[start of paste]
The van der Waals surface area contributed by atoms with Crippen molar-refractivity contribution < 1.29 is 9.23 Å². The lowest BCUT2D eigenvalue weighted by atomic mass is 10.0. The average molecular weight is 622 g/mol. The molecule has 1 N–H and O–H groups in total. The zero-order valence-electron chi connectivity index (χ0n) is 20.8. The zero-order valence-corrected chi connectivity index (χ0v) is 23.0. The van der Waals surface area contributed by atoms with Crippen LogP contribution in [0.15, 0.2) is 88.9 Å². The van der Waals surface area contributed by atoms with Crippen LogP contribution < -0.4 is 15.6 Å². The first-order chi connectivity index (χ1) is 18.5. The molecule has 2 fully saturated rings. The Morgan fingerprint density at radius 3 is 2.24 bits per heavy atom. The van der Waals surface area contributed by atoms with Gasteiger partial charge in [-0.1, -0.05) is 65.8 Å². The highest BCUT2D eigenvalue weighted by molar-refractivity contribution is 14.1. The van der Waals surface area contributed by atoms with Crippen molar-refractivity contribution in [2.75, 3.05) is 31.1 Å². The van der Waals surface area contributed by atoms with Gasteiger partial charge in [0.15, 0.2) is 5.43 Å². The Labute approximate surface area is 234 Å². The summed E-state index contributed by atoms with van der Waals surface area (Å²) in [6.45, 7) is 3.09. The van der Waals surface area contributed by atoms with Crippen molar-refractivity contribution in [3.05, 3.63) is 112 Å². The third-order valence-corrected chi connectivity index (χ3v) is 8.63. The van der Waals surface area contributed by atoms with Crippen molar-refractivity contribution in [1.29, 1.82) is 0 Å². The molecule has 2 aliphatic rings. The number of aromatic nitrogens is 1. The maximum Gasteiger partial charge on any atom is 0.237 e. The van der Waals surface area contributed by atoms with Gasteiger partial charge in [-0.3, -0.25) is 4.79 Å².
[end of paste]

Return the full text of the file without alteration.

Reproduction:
The van der Waals surface area contributed by atoms with Crippen molar-refractivity contribution < 1.29 is 9.23 Å². The lowest BCUT2D eigenvalue weighted by atomic mass is 10.0. The average molecular weight is 622 g/mol. The molecule has 1 N–H and O–H groups in total. The zero-order valence-electron chi connectivity index (χ0n) is 20.8. The zero-order valence-corrected chi connectivity index (χ0v) is 23.0. The van der Waals surface area contributed by atoms with Crippen LogP contribution in [0.15, 0.2) is 88.9 Å². The van der Waals surface area contributed by atoms with Crippen LogP contribution < -0.4 is 15.6 Å². The first-order chi connectivity index (χ1) is 18.5. The molecule has 2 fully saturated rings. The Morgan fingerprint density at radius 3 is 2.24 bits per heavy atom. The van der Waals surface area contributed by atoms with Gasteiger partial charge in [-0.1, -0.05) is 65.8 Å². The highest BCUT2D eigenvalue weighted by molar-refractivity contribution is 14.1. The van der Waals surface area contributed by atoms with Crippen molar-refractivity contribution in [2.75, 3.05) is 31.1 Å². The van der Waals surface area contributed by atoms with Gasteiger partial charge in [0.15, 0.2) is 5.43 Å². The Labute approximate surface area is 234 Å². The summed E-state index contributed by atoms with van der Waals surface area (Å²) in [6.45, 7) is 3.09. The van der Waals surface area contributed by atoms with Crippen molar-refractivity contribution in [3.05, 3.63) is 112 Å². The third-order valence-corrected chi connectivity index (χ3v) is 8.63. The van der Waals surface area contributed by atoms with Crippen molar-refractivity contribution in [1.29, 1.82) is 0 Å². The molecule has 2 aliphatic rings. The number of aromatic nitrogens is 1. The maximum Gasteiger partial charge on any atom is 0.237 e. The van der Waals surface area contributed by atoms with Gasteiger partial charge in [-0.3, -0.25) is 4.79 Å².